Since the days of King David, Jerusalem has been a city of destiny, the center of the world, and the hometown of every soul that yearns for the Kingdom of God. A beloved song from my Jesus People days ends with the words, “The highway to Your city runs through my heart”, and that city is Jerusalem. I am not the first or only person to think so. An epitaph inscribed on the humble grave of a Christian woman in fourth century Asia Minor reads, “Here sleeps the blessed Chione who has found Jerusalem, for she prayed much”. The highway to Jerusalem evidently ran through her heart too.
Jerusalem (or Jebus, to give its older name) was strategically located, which is why David was so keen to conquer it and make it his capital. After he brought the Ark to the city, thereby insuring that all the twelve tribes would look to his city not only as the civil capital of the land, but also its spiritual center, the fortunes of Jerusalem were eternally tied to that of Israel, God’s chosen people. In a sense the fortunes of Israel and their spiritual condition were embodied in and reflected by Jerusalem, the city set on a hill. What happened to Jerusalem, happened to all Israel.
That meant, of course, that when Israel fell into hard-hearted apostasy and turned from Yahweh to worship idols, Jerusalem fell too. Thus the denunciation of Isaiah: “How the faithful city has become a prostitute, she that was full of justice! Righteousness once lodged in her, but now murderers. Your silver has become dross, your wine diluted, your princes are rebels and companions of thieves” (Isaiah 1:21-22). In those terrible days of idolatry and faithlessness, Jerusalem was at the center of it all. Far from being a beacon of light, it was full of filth and darkness, and its hard heart was far from God.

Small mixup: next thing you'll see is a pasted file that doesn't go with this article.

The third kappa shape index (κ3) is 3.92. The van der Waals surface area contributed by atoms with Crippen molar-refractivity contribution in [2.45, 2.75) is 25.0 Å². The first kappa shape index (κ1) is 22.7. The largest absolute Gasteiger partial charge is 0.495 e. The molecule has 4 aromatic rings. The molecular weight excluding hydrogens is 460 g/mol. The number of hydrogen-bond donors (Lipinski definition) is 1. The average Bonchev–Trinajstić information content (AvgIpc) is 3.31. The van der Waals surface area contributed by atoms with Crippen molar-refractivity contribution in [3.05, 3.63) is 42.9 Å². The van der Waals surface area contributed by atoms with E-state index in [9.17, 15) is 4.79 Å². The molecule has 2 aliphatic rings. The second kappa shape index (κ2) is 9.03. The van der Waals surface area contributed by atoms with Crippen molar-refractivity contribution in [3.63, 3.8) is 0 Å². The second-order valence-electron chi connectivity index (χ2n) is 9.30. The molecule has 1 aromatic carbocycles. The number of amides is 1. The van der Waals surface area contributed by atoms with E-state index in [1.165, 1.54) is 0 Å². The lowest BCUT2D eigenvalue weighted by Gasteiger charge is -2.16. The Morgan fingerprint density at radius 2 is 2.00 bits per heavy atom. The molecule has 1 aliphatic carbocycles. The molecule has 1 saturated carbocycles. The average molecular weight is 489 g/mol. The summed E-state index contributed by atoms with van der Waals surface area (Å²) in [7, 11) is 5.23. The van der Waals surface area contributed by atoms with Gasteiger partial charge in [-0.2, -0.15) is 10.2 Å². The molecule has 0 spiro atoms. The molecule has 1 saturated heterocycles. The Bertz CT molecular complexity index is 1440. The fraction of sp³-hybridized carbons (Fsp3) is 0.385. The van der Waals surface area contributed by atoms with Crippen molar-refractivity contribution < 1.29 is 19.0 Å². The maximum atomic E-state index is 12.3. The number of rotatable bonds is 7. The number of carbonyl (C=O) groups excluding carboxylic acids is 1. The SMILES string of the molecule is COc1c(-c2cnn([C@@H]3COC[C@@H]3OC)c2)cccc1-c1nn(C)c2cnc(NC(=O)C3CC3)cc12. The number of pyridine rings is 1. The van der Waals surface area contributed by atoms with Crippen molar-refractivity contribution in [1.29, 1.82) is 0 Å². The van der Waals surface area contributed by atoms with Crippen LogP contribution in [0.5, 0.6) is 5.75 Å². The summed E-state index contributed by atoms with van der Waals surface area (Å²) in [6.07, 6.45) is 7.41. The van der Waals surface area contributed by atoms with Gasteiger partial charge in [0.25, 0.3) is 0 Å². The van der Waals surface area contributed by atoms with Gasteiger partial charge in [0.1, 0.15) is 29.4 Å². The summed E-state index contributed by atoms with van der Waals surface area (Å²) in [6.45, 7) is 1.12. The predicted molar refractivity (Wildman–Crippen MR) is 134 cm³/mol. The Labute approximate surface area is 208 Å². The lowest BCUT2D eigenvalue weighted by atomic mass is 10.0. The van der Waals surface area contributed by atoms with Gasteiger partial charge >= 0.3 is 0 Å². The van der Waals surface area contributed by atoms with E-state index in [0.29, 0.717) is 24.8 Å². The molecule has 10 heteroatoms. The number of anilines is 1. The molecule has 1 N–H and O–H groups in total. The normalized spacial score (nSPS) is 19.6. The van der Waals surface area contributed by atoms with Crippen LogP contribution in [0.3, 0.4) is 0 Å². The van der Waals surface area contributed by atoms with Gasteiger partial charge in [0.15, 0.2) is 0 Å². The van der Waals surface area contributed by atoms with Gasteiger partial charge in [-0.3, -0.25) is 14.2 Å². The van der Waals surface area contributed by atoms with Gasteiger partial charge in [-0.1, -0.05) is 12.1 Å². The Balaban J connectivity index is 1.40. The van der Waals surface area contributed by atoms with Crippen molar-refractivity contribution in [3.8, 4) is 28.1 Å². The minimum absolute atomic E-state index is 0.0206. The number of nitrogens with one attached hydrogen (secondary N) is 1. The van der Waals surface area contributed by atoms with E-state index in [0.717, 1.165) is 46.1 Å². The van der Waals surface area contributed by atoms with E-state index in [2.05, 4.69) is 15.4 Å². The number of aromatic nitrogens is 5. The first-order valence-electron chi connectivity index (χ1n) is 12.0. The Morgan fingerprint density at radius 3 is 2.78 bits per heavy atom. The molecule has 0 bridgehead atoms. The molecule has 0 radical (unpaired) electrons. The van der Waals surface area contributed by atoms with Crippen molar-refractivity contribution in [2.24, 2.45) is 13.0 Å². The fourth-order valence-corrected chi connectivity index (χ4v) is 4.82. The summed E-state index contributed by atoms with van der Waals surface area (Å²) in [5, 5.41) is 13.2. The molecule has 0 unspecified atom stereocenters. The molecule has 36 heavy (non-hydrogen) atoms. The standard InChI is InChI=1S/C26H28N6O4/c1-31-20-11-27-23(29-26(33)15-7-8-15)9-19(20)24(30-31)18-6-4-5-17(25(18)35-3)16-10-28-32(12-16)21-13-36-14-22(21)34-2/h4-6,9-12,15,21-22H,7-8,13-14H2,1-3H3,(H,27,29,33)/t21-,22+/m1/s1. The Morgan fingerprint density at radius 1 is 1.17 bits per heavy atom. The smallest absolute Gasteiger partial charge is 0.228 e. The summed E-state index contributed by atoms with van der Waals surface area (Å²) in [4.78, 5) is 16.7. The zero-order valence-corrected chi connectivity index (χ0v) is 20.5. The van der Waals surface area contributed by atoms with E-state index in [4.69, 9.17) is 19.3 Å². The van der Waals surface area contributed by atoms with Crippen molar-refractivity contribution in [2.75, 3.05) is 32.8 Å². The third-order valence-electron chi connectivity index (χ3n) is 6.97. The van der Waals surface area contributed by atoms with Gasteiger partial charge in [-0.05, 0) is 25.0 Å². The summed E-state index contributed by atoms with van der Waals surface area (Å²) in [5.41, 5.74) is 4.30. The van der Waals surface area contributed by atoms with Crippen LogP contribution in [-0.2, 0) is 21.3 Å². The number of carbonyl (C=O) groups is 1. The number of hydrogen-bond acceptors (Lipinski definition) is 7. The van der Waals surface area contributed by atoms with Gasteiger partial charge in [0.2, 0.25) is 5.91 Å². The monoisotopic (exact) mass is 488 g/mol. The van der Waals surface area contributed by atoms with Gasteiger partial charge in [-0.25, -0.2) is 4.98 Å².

This lamentable condition of apostasy characterized Israel in the days of Jesus also, which is why He applied to His generation of words Isaiah that uttered of old: “Hear and hear, but do not understand! See and see, but do not perceive! Make the heart of this people fat and their ears heavy and shut their eyes, lest they see with their eyes, and hear with their ears, and understand with their hearts and turn and be healed” (Isaiah 6:9f, Mark 4:12). By the time of Christ, Israel had again departed from God—not turning to idols as before, but to worldliness and pride. They had exchanged their calling to be a light to the world for mere pride in being the Chosen People. St. John the Baptist warned them of their danger and called them back to God through repentance. But most of the people ultimately chose pride of ethnic heritage over humility and repentance.
Once again Jerusalem was the national mirror of Israel’s spiritual condition. Exulting in the privilege of being the city of the Temple and the object of God’s promised blessing and restoration, the city self-righteously drew in its skirts and wrapped itself in cold pride. How many times when Christ visited the city He wanted to gather its children to Himself the way a mother hen gathered her chicks, but they would have none of it (Matthew 23:37). Once again Jerusalem had become faithless, a prostitute, a lodging for murderers. She was the city that always killed its prophets and stoned those that God sent to her. Indeed, it was almost impossible that a true prophet would be killed in any other place than Jerusalem, the city that murdered the messengers of God (Luke 13:33).
Its proud impenitence sealed its doom. After rejecting Christ and persecuting His followers for a generation, the wrath of God descended upon it at last: in 70 A.D. the Romans came and laid siege to the city, and did not depart until it was utterly destroyed, with not one stone left upon another in its Temple. Christ foresaw its doom as He neared the city one final time, and wept over it (Luke 19:41).